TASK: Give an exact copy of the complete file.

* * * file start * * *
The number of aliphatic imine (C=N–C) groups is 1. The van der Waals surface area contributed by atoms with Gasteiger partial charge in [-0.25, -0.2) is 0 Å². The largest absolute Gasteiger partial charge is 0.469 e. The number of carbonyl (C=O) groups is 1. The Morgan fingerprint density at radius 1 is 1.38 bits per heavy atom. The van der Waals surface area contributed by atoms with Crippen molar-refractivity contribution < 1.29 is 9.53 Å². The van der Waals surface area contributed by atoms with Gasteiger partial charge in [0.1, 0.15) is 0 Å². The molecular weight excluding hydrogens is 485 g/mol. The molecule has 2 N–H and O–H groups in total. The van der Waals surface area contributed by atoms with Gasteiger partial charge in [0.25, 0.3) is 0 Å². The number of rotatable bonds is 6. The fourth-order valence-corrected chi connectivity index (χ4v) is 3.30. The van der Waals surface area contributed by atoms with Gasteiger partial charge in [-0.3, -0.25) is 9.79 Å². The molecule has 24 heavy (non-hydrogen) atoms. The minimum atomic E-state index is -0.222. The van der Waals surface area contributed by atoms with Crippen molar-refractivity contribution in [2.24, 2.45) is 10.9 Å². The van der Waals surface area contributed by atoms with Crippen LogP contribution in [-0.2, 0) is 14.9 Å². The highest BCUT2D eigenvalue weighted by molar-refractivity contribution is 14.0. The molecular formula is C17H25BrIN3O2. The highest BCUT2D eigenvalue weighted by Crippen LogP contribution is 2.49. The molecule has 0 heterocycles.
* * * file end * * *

The number of aliphatic imine (C=N–C) groups is 1. The van der Waals surface area contributed by atoms with Gasteiger partial charge in [-0.25, -0.2) is 0 Å². The largest absolute Gasteiger partial charge is 0.469 e. The number of carbonyl (C=O) groups is 1. The Morgan fingerprint density at radius 1 is 1.38 bits per heavy atom. The van der Waals surface area contributed by atoms with Crippen molar-refractivity contribution < 1.29 is 9.53 Å². The van der Waals surface area contributed by atoms with Gasteiger partial charge in [0.1, 0.15) is 0 Å². The molecular weight excluding hydrogens is 485 g/mol. The molecule has 2 N–H and O–H groups in total. The van der Waals surface area contributed by atoms with Gasteiger partial charge in [0.25, 0.3) is 0 Å². The number of rotatable bonds is 6. The fourth-order valence-corrected chi connectivity index (χ4v) is 3.30. The van der Waals surface area contributed by atoms with Gasteiger partial charge in [-0.3, -0.25) is 9.79 Å². The molecule has 24 heavy (non-hydrogen) atoms. The minimum atomic E-state index is -0.222. The van der Waals surface area contributed by atoms with Crippen molar-refractivity contribution in [2.24, 2.45) is 10.9 Å². The van der Waals surface area contributed by atoms with Crippen LogP contribution in [-0.2, 0) is 14.9 Å². The highest BCUT2D eigenvalue weighted by molar-refractivity contribution is 14.0. The molecular formula is C17H25BrIN3O2. The highest BCUT2D eigenvalue weighted by Crippen LogP contribution is 2.49. The molecule has 0 heterocycles.